The mandatory data are clearly laid out and, in many cases, the School has provided more than ten consecutive years of data (which goes well beyond the requirements for the award).  The data have been incisively analysed to evaluate progress against the previous action plan and to inform future actions. The panel consider that it would have been useful for the data to be cross-referenced more consistently through the application.

The submission provides an excellent evaluation of progress against key priorities (e.g., student and faculty recruitment) with consideration of ongoing challenges and future initiatives.

Section 2.1 provides a good overview of some of the key activities undertaken to deliver the School’s priorities, alongside consideration of what worked well, what worked less well, and what still needs to be done.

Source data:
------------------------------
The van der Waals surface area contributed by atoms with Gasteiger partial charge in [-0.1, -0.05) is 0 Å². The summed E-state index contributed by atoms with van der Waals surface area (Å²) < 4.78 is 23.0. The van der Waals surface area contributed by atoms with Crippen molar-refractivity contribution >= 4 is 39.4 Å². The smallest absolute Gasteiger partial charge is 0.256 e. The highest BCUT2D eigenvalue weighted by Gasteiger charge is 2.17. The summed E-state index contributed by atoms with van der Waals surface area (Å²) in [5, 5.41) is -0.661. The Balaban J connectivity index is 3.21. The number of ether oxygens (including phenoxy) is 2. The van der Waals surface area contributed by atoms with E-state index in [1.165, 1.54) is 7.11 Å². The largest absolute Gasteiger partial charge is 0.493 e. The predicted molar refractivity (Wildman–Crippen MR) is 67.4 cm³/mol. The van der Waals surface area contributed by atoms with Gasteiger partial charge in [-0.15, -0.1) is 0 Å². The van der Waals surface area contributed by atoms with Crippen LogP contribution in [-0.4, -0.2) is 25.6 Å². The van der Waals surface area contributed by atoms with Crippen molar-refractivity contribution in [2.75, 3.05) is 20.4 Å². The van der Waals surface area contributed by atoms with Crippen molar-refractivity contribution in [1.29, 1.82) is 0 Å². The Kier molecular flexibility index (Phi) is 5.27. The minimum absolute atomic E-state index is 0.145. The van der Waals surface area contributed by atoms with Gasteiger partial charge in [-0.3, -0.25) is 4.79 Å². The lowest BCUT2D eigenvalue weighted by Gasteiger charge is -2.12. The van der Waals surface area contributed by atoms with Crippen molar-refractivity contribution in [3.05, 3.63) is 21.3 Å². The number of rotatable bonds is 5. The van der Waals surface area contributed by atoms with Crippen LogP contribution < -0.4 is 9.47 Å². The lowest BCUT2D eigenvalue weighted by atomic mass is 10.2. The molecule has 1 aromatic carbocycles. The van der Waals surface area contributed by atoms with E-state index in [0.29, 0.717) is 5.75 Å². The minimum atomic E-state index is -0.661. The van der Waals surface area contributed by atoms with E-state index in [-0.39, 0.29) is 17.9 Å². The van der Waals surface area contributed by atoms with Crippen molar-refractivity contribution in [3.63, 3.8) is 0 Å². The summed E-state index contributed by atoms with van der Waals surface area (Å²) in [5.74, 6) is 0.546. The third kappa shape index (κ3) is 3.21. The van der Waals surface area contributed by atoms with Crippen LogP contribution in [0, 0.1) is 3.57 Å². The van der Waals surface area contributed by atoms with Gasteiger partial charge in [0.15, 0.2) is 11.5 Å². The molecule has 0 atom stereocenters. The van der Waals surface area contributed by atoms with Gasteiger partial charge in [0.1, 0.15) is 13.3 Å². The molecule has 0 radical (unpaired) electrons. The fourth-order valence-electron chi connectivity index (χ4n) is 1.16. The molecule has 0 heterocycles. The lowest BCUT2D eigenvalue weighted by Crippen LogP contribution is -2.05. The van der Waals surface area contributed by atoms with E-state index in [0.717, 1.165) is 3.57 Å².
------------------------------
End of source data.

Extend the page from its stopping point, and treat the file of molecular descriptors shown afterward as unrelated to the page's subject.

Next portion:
As a result of the thorough data analysis and evaluation of progress against the previous action plan the School has identified and justified its key priorities. While the priorities are clearly linked to the assessment of the current action plan and analysis of data, it would have been helpful to reference data in a more consistent way throughout section 2.2.

The action plan is ambitious, aligned to the School’s priority areas and is, for the most part, specific, measurable, achievable, relevant and time-bound (SMART).

The panel encourage the School to strengthen the action plan in the following ways:

  • Timeframes - many actions have a timescale of ‘on-going’ which does not support the School in prioritising and planning its key activities. The panel recommend the addition of specific start and end dates in the timescale column which will support the School to monitor the action plan and keep track of progress. Furthermore, the panel note that the action plan is front-loaded (with a large number of actions scheduled for 2021-22); the School is encouraged to reflect on the timeframes and schedule actions over the lifecycle of the award. This will support the implementation of the action plan and the development of a sustainable and embedded approach to gender equality activity.